Smartphone app or physical road tax sticker, motorists must be allowed to choose

FURTHER to objections raised by retirees and senior citizens over use of the MyJPJ app versus the use of the current physical road tax sticker and physical driver’s license plastic card in your article “Retiree: Elderly M’sians to face challenges in adoption of MyJPJ app” dated Feb 12, 2023, I would like to add that motorists and vehicle owners should be given the choice to use the MyJPJ smartphone app or the physical motor vehicle license windscreen sticker and their physical driver’s license, whichever they are more comfortable with.

While I am a senior citizen who will be 69 years of age in three months’ time, I am, however, also an electronics engineer who installed and maintained computer and communications equipment from 1982 till 1992.

I have also been writing about computers, communications and information technology since 1994 until today and have continued to work with computers, smartphones and communications equipment and have conducted many product reviews of PCs, mobile phones and smartphones.

Therefore, I am tech-savvy enough and personally have no problem with installing and using the MyJPJ and other smartphone apps.

To try it out, I installed the MyJPJ app on my smartphone and successfully registered myself for the first time, and yes it works to inform me about the status and expiry date of my car’s motor vehicle license and insurance, as well as the status and expiry date of my driver’s license.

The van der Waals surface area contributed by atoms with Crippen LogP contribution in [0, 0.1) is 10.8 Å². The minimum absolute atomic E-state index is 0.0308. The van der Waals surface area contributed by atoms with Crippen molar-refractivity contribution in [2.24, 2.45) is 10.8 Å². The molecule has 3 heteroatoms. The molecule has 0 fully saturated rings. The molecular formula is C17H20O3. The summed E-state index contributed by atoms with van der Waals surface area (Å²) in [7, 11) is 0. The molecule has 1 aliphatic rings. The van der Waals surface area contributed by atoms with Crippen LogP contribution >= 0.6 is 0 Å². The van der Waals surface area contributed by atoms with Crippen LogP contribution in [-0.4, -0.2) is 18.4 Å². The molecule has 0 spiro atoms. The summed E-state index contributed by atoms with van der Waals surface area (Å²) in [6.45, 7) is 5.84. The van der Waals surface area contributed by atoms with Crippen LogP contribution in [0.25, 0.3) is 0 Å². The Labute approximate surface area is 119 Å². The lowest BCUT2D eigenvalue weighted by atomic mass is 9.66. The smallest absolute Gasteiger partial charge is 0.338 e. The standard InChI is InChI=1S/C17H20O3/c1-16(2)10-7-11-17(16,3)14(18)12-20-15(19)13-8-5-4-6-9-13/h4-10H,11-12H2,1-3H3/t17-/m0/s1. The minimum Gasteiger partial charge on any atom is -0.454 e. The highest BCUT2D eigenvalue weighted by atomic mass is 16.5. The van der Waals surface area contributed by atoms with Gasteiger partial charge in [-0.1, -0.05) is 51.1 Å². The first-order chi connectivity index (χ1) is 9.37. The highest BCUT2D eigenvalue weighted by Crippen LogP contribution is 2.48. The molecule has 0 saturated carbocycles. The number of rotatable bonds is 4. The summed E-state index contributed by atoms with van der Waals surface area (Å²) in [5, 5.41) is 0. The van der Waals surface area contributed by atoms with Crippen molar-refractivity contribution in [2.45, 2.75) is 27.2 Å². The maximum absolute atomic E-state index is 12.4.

However, instead of going through all the rigmarole of logging into the MyJPJ app, I can more easily and conveniently check those details out by looking at the motor vehicle license sticker on my car’s windscreen, pull out my driver’s license from my wallet and read its expiry date and pull out the file folder containing my insurance cover note.

(Pic credit: NST)

Even for enforcement officers such as traffic policemen, it is so much easier and faster to read at the motor vehicle license sticker behind the windscreen and ask the vehicle’s driver to show his or her physical driver’s license to him.

The only advantage of the MyJPJ app in this case would be if these physical documents are forgeries, in which case the MyJPJ app would show their true status or their non-existence.

Thus, I fully agree with the objections raised by persons quoted in your article that not everyone is capable of using smartphone apps.

From my own experience with some of my friends and neighbours, besides messaging and posting pictures and videos on social media, some of them find it difficult to perform slightly more complex tasks on their smartphones such as booking an e-hailing taxi, checking their bank account, perform mobile banking, check their telephone bills and so forth on their smartphones.

As such, it is unfair to compel every member of the public, irrespective of age, to use smartphone apps such as MyJPJ, when the earlier methods were easy, simple and uncomplicated to use and to top up the stored credit over the counter where applicable.

For instance, as a resident of Petaling Jaya, I am pretty upset with the Petaling Jaya City Council (MBPJ) for ending the option allowing motorists to continue to use scratch parking coupons in 2023, and to leave us with no choice but to pay for parking using the Smart Selangor Parking app or some other applicable smartphone apps on our smartphones.